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Social innovation, thought police and debate killers

Once upon a time I considered blogs and online conversations to be an interesting way to communicate to all sorts of people and organisations about the issues we’re passionate about at The Dragonfly Collective – social justice, social change and innovation in all its forms. Good dialogue, different points of view, open conversation.

Recently I encountered a very different space. A space of conflict, uncivil behaviour, name-calling, fundamentalist views and a lot of shouting down from those who apparently assume their way is the only way. However in the spirit of our previous blogs – positive and focussed on real and practical ways in which people and organisations have collaboratively and collectively made a difference to their world, whether local or global – I want to affirm EVERYONE who is working for social change and a better world, in whatever capacity.

A recurring question however is – what is it about human nature that makes us so often think we have the best solution or our way is the only way? And why is this the case with regard to social change, social innovation, peace and justice, and political movements that really should be aligned?

What is it within the human psychology of organisations and their adherents that drives them to take fundamentalist stances that disintegrate rather than integrate those working for positive change and justice?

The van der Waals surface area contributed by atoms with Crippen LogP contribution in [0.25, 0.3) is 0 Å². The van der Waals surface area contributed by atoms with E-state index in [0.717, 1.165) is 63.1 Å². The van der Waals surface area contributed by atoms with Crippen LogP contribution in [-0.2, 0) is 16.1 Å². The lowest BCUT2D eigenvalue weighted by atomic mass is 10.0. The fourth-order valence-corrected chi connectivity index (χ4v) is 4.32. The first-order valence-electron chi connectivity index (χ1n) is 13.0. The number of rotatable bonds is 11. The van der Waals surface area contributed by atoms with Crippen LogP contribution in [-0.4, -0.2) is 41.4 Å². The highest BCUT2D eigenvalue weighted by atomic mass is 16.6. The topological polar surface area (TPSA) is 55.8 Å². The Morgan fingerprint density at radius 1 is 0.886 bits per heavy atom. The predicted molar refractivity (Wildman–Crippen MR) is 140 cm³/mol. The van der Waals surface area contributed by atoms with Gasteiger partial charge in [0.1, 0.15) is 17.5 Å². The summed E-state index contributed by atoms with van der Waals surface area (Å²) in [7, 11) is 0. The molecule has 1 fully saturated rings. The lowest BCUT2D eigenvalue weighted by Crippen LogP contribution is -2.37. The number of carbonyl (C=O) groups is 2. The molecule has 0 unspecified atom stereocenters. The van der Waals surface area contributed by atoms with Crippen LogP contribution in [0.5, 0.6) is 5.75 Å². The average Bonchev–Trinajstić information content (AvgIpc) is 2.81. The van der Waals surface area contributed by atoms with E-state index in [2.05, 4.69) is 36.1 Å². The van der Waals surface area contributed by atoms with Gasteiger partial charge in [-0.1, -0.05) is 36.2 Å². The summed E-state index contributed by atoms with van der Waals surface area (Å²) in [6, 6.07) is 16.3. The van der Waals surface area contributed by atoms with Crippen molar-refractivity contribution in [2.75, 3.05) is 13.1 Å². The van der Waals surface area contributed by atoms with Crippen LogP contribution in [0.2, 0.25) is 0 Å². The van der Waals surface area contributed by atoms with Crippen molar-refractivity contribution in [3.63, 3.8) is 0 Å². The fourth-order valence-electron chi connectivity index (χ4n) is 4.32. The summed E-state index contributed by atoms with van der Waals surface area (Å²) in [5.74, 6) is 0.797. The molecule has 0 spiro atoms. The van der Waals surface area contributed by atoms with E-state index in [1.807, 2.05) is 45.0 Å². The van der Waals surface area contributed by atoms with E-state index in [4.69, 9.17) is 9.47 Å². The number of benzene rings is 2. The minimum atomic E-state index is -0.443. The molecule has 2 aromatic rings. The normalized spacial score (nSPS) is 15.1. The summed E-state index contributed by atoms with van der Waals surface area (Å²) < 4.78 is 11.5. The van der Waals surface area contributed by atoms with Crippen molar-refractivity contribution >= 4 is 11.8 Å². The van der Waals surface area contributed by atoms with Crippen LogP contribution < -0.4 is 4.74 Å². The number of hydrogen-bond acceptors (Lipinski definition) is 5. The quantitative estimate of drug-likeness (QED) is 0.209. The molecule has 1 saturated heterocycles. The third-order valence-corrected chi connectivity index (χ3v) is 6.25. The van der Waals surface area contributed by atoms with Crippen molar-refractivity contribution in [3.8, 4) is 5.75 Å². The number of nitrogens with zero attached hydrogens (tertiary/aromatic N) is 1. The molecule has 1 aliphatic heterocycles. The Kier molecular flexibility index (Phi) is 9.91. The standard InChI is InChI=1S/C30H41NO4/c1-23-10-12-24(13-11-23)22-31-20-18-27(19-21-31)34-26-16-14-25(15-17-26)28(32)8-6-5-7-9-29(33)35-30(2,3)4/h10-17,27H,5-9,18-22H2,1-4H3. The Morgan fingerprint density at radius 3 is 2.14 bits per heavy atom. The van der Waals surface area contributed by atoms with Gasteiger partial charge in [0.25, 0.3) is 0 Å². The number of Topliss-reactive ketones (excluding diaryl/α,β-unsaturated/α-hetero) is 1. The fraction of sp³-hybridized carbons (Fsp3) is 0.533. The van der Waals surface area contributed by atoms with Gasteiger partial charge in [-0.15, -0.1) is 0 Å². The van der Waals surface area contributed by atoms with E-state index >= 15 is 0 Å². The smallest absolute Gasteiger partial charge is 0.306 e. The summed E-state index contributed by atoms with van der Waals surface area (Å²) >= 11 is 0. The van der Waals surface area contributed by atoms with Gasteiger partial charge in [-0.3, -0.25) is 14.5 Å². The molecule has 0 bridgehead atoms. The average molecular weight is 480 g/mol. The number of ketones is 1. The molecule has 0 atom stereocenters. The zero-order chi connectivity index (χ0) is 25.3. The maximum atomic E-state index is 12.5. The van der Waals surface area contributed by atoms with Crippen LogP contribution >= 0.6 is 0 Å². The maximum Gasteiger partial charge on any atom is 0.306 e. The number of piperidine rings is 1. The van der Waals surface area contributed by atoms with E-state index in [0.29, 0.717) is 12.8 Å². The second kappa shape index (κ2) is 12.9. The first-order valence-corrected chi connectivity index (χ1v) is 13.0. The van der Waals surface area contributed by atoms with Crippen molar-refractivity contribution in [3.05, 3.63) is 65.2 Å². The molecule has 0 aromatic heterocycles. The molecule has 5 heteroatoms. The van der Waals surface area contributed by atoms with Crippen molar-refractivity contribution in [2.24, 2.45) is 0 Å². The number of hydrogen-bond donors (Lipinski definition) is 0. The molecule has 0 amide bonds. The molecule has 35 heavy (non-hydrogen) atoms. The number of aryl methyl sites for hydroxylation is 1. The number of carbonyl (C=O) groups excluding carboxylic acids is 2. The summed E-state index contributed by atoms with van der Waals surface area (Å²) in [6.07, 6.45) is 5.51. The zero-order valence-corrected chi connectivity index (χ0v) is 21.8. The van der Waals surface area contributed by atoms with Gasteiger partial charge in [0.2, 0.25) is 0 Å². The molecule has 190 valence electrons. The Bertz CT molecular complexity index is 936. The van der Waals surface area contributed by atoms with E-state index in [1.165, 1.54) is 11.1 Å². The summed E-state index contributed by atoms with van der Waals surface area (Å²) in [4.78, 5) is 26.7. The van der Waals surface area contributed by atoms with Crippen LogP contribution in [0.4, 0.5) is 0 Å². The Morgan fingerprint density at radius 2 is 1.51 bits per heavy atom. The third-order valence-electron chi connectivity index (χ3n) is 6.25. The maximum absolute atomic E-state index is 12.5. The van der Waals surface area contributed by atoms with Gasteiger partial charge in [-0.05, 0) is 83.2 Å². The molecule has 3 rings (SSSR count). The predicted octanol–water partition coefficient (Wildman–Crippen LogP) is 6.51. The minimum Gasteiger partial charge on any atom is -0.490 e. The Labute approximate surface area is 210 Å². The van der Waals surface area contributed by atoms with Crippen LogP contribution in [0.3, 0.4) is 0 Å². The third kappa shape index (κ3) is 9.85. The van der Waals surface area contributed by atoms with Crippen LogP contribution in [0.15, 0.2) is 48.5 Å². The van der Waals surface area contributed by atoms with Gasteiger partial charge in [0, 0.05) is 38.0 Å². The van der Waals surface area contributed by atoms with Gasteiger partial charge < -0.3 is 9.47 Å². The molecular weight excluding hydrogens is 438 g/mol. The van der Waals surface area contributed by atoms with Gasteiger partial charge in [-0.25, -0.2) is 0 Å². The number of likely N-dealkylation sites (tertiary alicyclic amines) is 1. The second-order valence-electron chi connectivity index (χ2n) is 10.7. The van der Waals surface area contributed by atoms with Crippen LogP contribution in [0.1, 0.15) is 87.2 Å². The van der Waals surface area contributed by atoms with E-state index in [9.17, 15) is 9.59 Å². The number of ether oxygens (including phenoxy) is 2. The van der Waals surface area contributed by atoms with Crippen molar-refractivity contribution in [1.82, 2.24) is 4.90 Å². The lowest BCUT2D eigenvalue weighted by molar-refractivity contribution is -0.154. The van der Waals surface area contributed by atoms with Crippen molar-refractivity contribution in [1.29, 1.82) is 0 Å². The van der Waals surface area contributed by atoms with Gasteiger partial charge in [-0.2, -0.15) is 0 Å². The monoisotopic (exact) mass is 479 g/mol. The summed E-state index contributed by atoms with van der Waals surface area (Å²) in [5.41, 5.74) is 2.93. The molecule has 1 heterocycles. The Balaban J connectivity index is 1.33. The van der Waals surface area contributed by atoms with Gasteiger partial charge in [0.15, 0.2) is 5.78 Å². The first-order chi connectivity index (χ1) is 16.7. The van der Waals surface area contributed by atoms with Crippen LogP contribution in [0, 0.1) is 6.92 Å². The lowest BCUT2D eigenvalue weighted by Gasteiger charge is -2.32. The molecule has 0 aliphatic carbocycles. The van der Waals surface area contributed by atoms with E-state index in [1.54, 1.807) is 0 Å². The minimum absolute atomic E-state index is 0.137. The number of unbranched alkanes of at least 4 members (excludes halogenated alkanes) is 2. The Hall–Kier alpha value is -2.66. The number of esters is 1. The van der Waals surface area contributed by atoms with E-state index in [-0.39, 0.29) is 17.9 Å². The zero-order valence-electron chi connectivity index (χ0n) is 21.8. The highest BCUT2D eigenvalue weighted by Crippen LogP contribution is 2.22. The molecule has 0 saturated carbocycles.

I have recently read a number of Australian-based LinkedIn conversations where good people with a long track record in social justice and creating opportunities for positive change, have been dismissed only on the basis that they have a much broader and inclusive approach to achieving social change than the person doing the dismissing. All this is done with a lot of drum banging and categorisation and a plethora of politically correct name calling, and then justified as ‘good debate’.

An alternative approach can be one where diversity, otherness and recognition of difference provides a forum for the exchange of ideas and information with informed respect. An acknowledgement that someone who wants to engage in social innovation and social change in a way that we consider to be different, need not be automatically categorised and dismissed.

I was for a short time a member of a group on LinkedIn called something like ‘faith-based non-profits’. The site was taken over by Christian fundamentalists who blasted every conversation piece posted. I left the group. Who wants to be part of that?

Maybe we can focus on the positive contributions of a very diverse range of people and organisations that all in their own way seek to make the world a better place. Let’s attempt openness and recognition of difference, not assume that our way is the only way. We don’t need Christian fundamentalists – and we don’t need ‘social fundamentalists’ either!

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